Nixon didn't have to look to Wallace to see the rising importance of the South and Southern concerns for the Right's coalition. The Goldwater race in '64 had already shown what opposition to busing and support for states' rights could do for Republicans. Goldwater only carried six states — but five of them were Deep South states that hadn't voted Republican since Reconstruction. If the GOP could keep those states and reclaim Northern and Midwestern strongholds that Goldwater had lost, the party would be on the way to steady wins. Which turned out to be the case, at least for a time.
Well, McCarthy is partly right: I shouldn't have written "spurred." I should have written "encouraged." The Wallace campaign reinforced the reality of something Nixon and his Ben Wattenbergs and Kevin Phillips had already been convinced of, and that Wallace had been warning the high-and-mighty Democrats about in his forgotten 1964 Democratic primary campaign. The great liberal consensus would crumble once blacks began shopping for real estate in white Northern neighborhoods. The Wallace campaign simply made this obvious, and in 1972 his vote moved in one big bloc over to Richard Nixon.
Antle has a different point about what Wallace really stood for:
If we define the "Southern position" as being George Wallace's circa 1968, that was certainly not the position Nixon ever took.
In fact, Nixon played a large role in the desegregation of Southern schools, presided over the nationalization of the Voting Rights Act of 1965, implemented the Philadelphia Plan, expanded affirmative action, and gave aid to historically black colleges at a time of dire need. It's undeniable that Nixon did all of these things with more sensitivity to the concerns of white Southerners and Northeastern white ethnics than most liberals would have preferred. But this wasn't the Wallace '68 platform.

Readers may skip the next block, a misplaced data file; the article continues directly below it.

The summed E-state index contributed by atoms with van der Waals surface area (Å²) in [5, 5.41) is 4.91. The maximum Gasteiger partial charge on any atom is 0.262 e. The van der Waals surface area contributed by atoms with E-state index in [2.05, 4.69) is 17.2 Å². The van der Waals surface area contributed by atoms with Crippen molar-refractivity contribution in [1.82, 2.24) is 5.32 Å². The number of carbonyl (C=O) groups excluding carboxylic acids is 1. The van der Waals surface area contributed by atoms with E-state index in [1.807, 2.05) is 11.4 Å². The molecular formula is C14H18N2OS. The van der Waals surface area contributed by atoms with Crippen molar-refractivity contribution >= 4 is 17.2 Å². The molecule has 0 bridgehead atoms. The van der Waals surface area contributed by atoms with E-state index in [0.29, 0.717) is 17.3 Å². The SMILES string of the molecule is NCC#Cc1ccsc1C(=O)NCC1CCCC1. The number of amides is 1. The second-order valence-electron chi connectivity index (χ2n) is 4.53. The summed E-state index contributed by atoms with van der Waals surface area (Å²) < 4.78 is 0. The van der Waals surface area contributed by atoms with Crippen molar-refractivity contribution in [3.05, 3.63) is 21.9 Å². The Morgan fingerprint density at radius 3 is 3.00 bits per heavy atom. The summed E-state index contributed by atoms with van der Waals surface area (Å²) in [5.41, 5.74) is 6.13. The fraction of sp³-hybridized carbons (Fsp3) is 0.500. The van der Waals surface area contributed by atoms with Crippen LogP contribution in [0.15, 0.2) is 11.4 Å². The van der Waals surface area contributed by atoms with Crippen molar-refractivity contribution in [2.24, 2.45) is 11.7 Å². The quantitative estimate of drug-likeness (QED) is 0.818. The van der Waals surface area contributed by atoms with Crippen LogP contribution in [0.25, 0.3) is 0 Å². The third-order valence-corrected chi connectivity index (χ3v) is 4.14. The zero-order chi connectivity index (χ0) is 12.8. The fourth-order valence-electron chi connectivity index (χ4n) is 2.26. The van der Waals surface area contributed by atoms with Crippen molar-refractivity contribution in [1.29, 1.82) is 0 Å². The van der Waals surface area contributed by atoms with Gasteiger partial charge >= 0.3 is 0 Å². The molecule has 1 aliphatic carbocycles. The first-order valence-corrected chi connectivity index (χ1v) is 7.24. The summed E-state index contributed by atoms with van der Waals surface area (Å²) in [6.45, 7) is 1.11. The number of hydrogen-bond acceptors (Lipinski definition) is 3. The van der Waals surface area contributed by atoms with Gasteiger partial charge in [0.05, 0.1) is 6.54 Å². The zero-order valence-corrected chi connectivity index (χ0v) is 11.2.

Right: Nixon didn't adopt all of the Wallace positions of 1968. He squared the circle: He stood with liberals on some civil rights legislation and then stood with Wallaceites against school busing and open housing. He won over many of them by appointing judges and adjudicators who didn't force civil rights down their throats the way the Democrats had. As Stewart Alsop wrote in 1972:
The nominations of Clement Haynsworth and G. Harrold Carswell to the Supreme Court were, of course, aimed at the South. They did the President some harm in the North, but memories fade fast (quick now, who was Francis Xavier Morrissey?). The names of Haynsworth and Carswell are already fading in Northern memories, but they still are vividly remembered in the South.
Replace the names "Haynsworth" and "Carswell" with "Roberts" and "Alito" and replace "the South" with "religious conservatives," and you can see why the right's rallying behind McCain even though he's against a federal marriage amendment &c. A protest bloc of voters can't seriously expect to get everything it wants, but the Wallaceites got a hell of a lot of it. Without getting any further into the weeds, the point is the Wallace coalition, by threatening Nixon's power, coaxed a lot of concessions from him. It was a messy coalition, but it was enormous. Right now the members of Ron Paul/Bob Barr bloc can only say half of that about ourselves.